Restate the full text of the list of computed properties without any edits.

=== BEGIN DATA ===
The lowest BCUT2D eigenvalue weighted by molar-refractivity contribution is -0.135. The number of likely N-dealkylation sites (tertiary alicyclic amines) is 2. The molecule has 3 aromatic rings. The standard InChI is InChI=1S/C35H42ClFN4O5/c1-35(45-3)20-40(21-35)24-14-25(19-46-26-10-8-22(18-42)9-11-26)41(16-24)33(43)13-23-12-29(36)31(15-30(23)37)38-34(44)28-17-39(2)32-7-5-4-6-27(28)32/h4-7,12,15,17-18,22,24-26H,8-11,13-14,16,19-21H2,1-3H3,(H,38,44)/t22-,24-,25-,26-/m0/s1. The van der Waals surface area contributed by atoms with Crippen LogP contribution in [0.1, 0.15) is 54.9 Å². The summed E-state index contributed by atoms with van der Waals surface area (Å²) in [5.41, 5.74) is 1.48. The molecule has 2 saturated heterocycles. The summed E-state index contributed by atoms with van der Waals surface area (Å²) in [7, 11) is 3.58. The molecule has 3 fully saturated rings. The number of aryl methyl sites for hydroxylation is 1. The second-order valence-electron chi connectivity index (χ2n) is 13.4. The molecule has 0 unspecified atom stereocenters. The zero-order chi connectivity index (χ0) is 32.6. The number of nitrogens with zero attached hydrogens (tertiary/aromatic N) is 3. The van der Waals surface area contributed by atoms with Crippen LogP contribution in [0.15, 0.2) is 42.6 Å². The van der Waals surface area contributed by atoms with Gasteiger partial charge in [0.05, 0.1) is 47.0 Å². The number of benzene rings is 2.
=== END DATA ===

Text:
The lowest BCUT2D eigenvalue weighted by molar-refractivity contribution is -0.135. The number of likely N-dealkylation sites (tertiary alicyclic amines) is 2. The molecule has 3 aromatic rings. The standard InChI is InChI=1S/C35H42ClFN4O5/c1-35(45-3)20-40(21-35)24-14-25(19-46-26-10-8-22(18-42)9-11-26)41(16-24)33(43)13-23-12-29(36)31(15-30(23)37)38-34(44)28-17-39(2)32-7-5-4-6-27(28)32/h4-7,12,15,17-18,22,24-26H,8-11,13-14,16,19-21H2,1-3H3,(H,38,44)/t22-,24-,25-,26-/m0/s1. The van der Waals surface area contributed by atoms with Crippen LogP contribution in [0.1, 0.15) is 54.9 Å². The summed E-state index contributed by atoms with van der Waals surface area (Å²) in [5.41, 5.74) is 1.48. The molecule has 2 saturated heterocycles. The summed E-state index contributed by atoms with van der Waals surface area (Å²) in [7, 11) is 3.58. The molecule has 3 fully saturated rings. The number of aryl methyl sites for hydroxylation is 1. The second-order valence-electron chi connectivity index (χ2n) is 13.4. The molecule has 0 unspecified atom stereocenters. The zero-order chi connectivity index (χ0) is 32.6. The number of nitrogens with zero attached hydrogens (tertiary/aromatic N) is 3. The van der Waals surface area contributed by atoms with Crippen LogP contribution in [0.15, 0.2) is 42.6 Å². The van der Waals surface area contributed by atoms with Gasteiger partial charge in [0.05, 0.1) is 47.0 Å². The number of benzene rings is 2.